NEW YORK (MainStreet) — Distressed properties accounted for 31% of all residential sales in the U.S. in the second quarter of 2011, up from 24% in the second quarter of 2010, according to RealtyTrac, a firm that monitors the foreclosure market.
Additionally, short sales (when a property is intentionally sold at a loss in order to avoid foreclosure) increased by 19%, with a total of 102,407 homes either in default or scheduled for auction in the second quarter.
The number of bank-owned homes sold to third parties was up 6% from a revised first quarter total but down 11% from the second quarter of 2010 with a total of 265,087 homes in foreclosure or bank-owned nationwide in the second quarter.
“The high number of short sales indicates that lenders are getting serious about clearing these properties off of their books without going through the long, expensive foreclosure process,” Rick Sharga, senior vice president of RealtyTrac, told MainStreet. He explained that the increase in both foreclosure sales and short sales are a “glimmer of positive news” following months of data that indicated distressed properties were not being removed from the housing market quickly enough.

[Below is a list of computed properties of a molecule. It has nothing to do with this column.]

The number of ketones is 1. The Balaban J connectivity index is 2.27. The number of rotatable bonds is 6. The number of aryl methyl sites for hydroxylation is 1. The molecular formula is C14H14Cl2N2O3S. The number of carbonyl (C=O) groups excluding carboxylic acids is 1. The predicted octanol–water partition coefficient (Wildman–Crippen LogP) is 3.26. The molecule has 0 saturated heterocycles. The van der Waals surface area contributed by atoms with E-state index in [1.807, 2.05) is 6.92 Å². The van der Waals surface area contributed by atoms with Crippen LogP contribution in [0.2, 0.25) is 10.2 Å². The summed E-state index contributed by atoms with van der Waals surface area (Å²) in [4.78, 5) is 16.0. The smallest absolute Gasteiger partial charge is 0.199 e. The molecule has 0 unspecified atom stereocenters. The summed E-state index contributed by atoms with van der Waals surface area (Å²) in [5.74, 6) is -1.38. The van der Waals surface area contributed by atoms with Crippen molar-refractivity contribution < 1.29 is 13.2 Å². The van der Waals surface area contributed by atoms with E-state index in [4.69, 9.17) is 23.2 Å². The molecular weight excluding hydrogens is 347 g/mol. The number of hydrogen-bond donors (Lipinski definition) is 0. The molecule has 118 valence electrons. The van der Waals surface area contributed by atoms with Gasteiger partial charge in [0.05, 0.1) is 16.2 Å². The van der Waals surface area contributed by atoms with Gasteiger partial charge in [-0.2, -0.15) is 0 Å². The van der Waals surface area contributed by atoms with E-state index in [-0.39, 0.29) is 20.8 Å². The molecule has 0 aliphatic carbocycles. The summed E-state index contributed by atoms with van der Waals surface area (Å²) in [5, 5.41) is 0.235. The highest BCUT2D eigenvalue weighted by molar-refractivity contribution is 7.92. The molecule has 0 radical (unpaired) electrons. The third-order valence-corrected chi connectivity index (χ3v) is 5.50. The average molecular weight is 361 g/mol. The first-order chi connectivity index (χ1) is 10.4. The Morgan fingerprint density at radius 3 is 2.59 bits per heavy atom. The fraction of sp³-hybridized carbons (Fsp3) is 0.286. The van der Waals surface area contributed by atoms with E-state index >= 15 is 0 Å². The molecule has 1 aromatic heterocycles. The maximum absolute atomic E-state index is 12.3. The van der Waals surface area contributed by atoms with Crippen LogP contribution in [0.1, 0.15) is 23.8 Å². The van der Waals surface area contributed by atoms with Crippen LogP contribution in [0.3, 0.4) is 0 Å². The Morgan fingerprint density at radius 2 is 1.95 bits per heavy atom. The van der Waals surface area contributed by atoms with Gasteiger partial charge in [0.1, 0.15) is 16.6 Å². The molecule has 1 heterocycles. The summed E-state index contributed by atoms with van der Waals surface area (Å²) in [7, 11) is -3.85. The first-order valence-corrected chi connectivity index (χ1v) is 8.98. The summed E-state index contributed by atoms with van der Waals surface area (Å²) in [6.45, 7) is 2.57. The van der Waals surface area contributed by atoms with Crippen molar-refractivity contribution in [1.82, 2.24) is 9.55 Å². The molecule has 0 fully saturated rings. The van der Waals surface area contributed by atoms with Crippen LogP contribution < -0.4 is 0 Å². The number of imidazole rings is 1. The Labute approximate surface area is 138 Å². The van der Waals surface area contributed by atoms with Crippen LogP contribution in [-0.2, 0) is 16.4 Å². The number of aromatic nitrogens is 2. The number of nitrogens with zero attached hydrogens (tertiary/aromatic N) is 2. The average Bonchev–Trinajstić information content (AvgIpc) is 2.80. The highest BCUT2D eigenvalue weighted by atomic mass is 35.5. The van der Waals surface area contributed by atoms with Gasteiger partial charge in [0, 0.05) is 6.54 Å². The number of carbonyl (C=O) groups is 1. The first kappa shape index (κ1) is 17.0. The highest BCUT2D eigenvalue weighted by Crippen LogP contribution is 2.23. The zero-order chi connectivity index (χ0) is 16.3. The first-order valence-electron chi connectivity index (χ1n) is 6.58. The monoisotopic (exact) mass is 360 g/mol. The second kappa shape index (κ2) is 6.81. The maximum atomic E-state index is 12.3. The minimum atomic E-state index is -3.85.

And that’s not all – while home prices are still down, the data show some hope for prices once the market is cleared of distressed properties.
According to RealtyTrac, the average sale price of homes in some stage of foreclosure was $164,217 in the second quarter, down less than 1% from the last quarter and down nearly 5% year over year. The average sale price for bank-owned homes or those in foreclosure was 32% below the average sales price of homes not in foreclosure.
However, Sharga said when RealtyTrac took out the sale price of foreclosure properties, it saw some appreciation in the sale prices of non-foreclosure properties both quarter over quarter and year over year. That fact suggests that once the majority of houses in default are off the market, the values of homes should go back up.
State by state, foreclosure-related sales accounted for 65% of all residential sales in Nevada during the second quarter, which has the highest percentage of any state. Arizona had the second-highest with distressed properties accounting for 57% of all sales during the second quarter. California was third with homes in foreclosure accounting for 51% of sales.
Other states where foreclosure-related sales accounted for at least 30% of all sales were Michigan (41%), Georgia (38%), Colorado (36%), Florida (35%), Illinois (34%), Oregon (33%) and Idaho (30%).
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